1. taxation of capital gains
  2. implications of reform for revenue

Taxation of Capital Gains

The AVCC believes that a nation’s tax treatment of capital gains and business regulatory regime are fundamental to its success in securing or dissuading business investment in innovation and commercialisation of R&D, and technology generally.

As an ex officio member of the Prime Minister’s Science, Engineering and Innovation Council (PMSEIC), the AVCC has provided input on these matters through its participation on the PMSEIC working group on the nexus between science and its applications.

The December 1998 report of the Nexus working group has highlighted a number of related issues. The most significant of these is the less favourable taxation treatment afforded to technology-based start-up companies in Australia when compared to the United States and some other major industrialised countries. As the RBT’s second discussion paper notes, both the USA and the UK have reduced their effective rates of CGT and concurrently experienced increased investment and business development.

A related problem with Australia’s current business taxation system is that capital losses can only be written off against current or future capital gains. As a result, investors are less prepared to expose their capital to the risk associated with venture capital investments.

These concerns have also been reflected in the findings of the Wills Report and of an earlier PMSEIC working group on the Australian software industry.

The AVCC agrees with a key conclusion of each of these initiatives that the current high rate of capital gains tax is a major impediment to business savings and investment, in particular through venture capital.

Under the current policies, the opportunity costs are certain to grow as the impact of new knowledge based industries grows. The significant deficit in the IT industry is caused by historically low levels of domestic investment in this sector. The same future awaits us in other areas such as biotechnology, nanotechnology, advanced computing etc. unless our taxation, innovation and research policies all reflect international best practice.

With regard to the policy options canvassed in the RBT discussion paper, the AVCC believes that a generalised reduction in the capital gains tax rate across all investment categories would encourage both Australian and international investment.

To be truly internationally competitive, this rate would need to be comparable to the USA, particularly with regard to the facilitation of venture capital investments.

As highlighted in the Wills Report, there has been considerable discussion of the failure of Australia to attract venture capital from US pension funds to commercialise Australian innovation. These funds are a significant source of venture capital world wide. They are tax exempt for income earned on venture capital investment in the US.

There is strong support from various Australian business sectors for a similar exemption from CGT for US pension funds investing in Australia. It is acknowledged, however, that this option may be seen as unacceptable in terms of the government’s revenue neutrality framework.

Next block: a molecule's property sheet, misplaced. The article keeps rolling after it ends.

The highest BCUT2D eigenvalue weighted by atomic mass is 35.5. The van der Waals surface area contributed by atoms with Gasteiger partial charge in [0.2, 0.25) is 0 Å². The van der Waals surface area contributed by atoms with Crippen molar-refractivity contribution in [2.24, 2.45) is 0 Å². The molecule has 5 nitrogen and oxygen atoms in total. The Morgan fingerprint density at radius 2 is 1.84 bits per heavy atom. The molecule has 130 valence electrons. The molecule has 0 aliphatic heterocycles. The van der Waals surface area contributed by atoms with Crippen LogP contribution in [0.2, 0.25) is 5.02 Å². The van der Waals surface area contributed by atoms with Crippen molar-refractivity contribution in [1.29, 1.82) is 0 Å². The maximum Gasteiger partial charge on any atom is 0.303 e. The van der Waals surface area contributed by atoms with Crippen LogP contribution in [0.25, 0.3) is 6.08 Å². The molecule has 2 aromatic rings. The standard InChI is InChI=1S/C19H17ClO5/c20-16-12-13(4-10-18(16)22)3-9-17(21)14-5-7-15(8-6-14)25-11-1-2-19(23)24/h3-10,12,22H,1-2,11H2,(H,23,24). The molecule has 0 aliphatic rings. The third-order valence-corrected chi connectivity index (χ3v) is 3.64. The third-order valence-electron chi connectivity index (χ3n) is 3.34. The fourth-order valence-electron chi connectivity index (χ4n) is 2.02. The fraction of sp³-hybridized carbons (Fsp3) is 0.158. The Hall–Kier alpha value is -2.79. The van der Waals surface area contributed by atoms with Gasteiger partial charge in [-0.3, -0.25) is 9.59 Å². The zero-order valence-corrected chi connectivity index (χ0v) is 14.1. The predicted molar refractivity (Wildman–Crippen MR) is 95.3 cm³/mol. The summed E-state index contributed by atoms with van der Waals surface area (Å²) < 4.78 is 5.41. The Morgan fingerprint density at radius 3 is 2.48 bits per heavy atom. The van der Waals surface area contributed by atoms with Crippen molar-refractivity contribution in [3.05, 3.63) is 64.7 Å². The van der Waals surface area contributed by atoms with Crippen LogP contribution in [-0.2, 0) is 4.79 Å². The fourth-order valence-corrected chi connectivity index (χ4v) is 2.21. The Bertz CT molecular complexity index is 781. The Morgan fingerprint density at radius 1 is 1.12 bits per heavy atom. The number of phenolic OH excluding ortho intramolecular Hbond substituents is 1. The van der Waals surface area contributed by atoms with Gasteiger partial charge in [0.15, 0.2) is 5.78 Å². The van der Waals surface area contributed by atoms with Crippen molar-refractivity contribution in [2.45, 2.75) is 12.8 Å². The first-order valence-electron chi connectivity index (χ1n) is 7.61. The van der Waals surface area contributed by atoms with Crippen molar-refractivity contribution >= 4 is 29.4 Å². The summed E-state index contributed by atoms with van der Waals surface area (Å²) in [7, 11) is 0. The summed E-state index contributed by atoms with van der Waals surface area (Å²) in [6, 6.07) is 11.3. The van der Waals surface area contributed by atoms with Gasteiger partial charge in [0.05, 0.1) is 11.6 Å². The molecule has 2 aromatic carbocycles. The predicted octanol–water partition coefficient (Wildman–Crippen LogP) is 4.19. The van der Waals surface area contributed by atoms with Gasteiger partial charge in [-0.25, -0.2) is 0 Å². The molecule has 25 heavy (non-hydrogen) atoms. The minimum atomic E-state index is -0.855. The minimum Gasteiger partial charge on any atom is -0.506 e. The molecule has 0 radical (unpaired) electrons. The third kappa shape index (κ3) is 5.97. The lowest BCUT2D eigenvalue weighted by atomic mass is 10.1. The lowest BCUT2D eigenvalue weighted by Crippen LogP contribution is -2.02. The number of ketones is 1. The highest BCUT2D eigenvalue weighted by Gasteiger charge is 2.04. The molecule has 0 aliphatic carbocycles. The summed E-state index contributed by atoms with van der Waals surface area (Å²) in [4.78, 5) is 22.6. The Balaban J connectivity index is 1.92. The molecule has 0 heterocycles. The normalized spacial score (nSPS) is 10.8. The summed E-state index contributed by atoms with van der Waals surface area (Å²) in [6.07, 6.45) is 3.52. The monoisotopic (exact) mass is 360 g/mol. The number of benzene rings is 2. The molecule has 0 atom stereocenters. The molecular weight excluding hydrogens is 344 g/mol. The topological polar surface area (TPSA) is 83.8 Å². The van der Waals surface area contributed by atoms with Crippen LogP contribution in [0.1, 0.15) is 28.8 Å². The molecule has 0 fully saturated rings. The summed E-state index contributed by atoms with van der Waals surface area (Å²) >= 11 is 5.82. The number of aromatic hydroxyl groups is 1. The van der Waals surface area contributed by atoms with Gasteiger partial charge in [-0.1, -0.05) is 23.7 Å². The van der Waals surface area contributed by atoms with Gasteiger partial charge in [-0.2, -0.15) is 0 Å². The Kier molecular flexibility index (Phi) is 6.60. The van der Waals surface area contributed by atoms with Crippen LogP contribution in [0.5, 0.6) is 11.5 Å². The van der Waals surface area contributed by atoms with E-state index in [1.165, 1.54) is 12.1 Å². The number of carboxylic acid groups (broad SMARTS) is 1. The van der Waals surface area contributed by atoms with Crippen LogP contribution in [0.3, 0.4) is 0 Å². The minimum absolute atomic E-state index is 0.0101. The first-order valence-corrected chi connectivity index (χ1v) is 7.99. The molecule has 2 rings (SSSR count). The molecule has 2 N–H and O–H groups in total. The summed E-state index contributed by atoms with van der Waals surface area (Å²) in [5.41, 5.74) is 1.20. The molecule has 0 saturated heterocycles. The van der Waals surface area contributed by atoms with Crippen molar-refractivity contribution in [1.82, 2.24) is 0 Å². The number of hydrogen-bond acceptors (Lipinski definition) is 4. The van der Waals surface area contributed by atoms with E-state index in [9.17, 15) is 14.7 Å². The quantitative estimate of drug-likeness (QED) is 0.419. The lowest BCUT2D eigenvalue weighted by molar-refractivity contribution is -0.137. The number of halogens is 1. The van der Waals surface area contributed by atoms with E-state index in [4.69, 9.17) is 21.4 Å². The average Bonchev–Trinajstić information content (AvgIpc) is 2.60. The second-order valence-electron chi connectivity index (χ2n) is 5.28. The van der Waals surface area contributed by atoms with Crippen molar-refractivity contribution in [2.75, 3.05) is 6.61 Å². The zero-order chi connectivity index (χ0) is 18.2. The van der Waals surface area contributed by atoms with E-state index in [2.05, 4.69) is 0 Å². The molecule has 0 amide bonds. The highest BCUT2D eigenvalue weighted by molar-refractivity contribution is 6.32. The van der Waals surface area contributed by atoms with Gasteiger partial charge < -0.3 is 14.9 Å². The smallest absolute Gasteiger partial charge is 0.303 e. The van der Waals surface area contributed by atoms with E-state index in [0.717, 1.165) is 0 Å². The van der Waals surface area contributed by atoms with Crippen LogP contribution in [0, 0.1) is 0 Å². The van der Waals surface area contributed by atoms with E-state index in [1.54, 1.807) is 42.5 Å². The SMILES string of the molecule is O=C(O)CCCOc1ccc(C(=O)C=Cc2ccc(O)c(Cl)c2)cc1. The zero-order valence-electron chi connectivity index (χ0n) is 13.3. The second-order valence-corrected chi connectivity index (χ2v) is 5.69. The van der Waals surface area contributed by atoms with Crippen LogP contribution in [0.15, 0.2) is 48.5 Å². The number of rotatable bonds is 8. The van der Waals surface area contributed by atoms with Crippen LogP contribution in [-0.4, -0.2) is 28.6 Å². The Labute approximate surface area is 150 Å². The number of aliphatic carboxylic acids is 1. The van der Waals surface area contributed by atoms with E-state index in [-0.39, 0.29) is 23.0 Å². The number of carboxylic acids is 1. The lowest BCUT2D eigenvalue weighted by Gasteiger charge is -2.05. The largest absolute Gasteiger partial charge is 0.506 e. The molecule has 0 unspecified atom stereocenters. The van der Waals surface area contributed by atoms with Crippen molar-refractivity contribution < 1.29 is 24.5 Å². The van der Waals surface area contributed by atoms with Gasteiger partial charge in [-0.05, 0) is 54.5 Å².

To attract such funds to Australia, and to encourage both Australian and international venture capital investment in small to medium sized enterprises (SMEs) more broadly, it may be more appropriate to consider a stepped approach to lowering CGT along the lines of the UK system of CGT taper relief introduced in 1998.

This option would encourage investors to adopt medium to long term investment horizons, as opposed to focussing principally on speculative short term capital gains. It would improve the international competitiveness of Australia’s CGT regime by effectively reducing CGT rates, given that the USA as well as the UK has recently adopted a similar system.

In this context, the AVCC also believes that the suggested scrip-for-scrip rollover relief should be extended to all sectoral interchanges.

Implications of Reform for Revenue

A major concern resulting from meetings around Australia to discuss the RBT has centred on the government’s revenue neutrality imperative.

The AVCC believes that this is a short-term approach which is likely to have the unintended consequence of hindering Australia’s economic and employment growth in the longer term and thereby its international competitiveness.

Reductions in the level of capital gains tax for medium to long term investment in venture capital need not result in a loss in taxation revenue over time. The fact is that Australia is not in the race internationally at this juncture because of the strictures of the current CGT regime. Without the injection of new equity funding, the capital gains that would give rise to a significant growth in taxation revenue are not now being generated and will not be generated in the future.